2020 was a monumental year, unfortunately, for more bad reasons than good. Among the bad is, obviously, the global coronavirus pandemic that will lead us into 2021. However, a slew of other issues marked the beginning of this new decade. Overall, 2020 reached record high temperatures, virtually tying with 2016 for the hottest year on record. Along with these rising temperatures comes increasingly powerful and destructive climate-related disasters such as hurricanes, wildfires, heatwaves, droughts, and floods.
Let’s not forget that the year began with bushfires in Australia, which were later mirrored by raging fires across California. With environmental disasters becoming increasingly more commonplace, there has perhaps never been a more crucial time to become informed about such existential issues. In 2020, a number of books were published pertaining to the environment and the precariousness of humanity’s relationship with it.
Here’s a recap of 10 must-read environmentalist books from 2020 to read in 2021.
1. What Can I Do? My Path from Climate Despair to Action by Jane Fonda
In this autobiographical book, award-winning actress and legendary activist Jane Fonda examines the many ways that activism has shaped her life and informed her career. Specifically, this book details her frustration towards politicians and attitudes towards the climate crisis which ultimately lead her to move to Washington, D.C. to engage in a variety of environmentalist protests. Those who remember Fonda’s outspoken activism in relation to the Vietnam War will be pleased to find that she extends a similar fiery passion towards environmentalism, even being arrested numerous times for her protesting. Fonda’s book offers more than simply a recount of her own personal activism; she extends to the reader her knowledge and wisdom to join her in the fight for climate justice. You can buy the book here.
2. Indigenous Environmental Justice by Karen Jarratt-Snider & Marianne O. Nielsen
Indigenous perspectives are critical to informing our understanding of and response to the climate crisis. This book focuses on Indigenous Americans and their struggle to survive in our exploitative, capitalistic society. In America, environmental legislation is too often motivated by greed, and indigenous communities too often bear the brunt of such avaricious policies. This book examines colonization, capitalistic greed, and specific issues native populations have faced as a direct consequence. You can buy the book here.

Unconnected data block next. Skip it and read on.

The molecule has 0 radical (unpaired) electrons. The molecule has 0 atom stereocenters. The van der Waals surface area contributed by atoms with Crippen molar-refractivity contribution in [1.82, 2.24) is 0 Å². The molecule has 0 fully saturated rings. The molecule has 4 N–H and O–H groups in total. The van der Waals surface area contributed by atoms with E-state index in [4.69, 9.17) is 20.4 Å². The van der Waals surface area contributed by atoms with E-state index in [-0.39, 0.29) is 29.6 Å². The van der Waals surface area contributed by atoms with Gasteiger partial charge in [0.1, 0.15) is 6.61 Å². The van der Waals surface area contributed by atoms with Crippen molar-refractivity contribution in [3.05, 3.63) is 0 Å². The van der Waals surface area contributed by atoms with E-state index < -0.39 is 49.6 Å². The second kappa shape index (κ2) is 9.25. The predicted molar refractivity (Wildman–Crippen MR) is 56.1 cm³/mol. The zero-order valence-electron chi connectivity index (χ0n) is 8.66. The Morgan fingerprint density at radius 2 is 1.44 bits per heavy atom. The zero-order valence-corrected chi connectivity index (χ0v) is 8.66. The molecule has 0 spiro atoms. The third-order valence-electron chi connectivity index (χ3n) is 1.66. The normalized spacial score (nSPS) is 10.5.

3. Hidden: Animals in the Anthropocene by Jo-Anne McArthur & Keith M. Wilson
Put together by two photojournalists, this book aims to confront the viewer with the harsh realities of animal exploitation. Graphic scenes depicting slaughterhouses, industrial dairy farms, and other unseen industries are put on full display for the viewer. Although some of these industries don’t rely on concealing the abuse, the connection with animals is still lost, still hidden. This book tackles anthropomorphism, the notion that humans are separate from and superior to nature, and forces the viewer to examine their own speciesism.
You can buy the book here.
4. Footprints by David Farrier
Like Hidden, this book examines themes relating to the Anthropocene. However, Ferrier focuses more on the environment and the future fossils of contemporary civilization. How will we be remembered? Perhaps our legacy is the unintended altering of landscapes such as mountains of plastic pollution or nuclear waste sealed below the earth. In his musings, Ferrier incorporates elements of varying disciplines such as science, literature, and art. He travels across the world and documents civilizations that are quickly transforming. This book will inspire great introspection on our place in history and how we will be remembered. You can buy the book here.
5. The Future We Choose: Surviving the Climate Crisis by Christiana Figueres & Tom Rivett-Carnac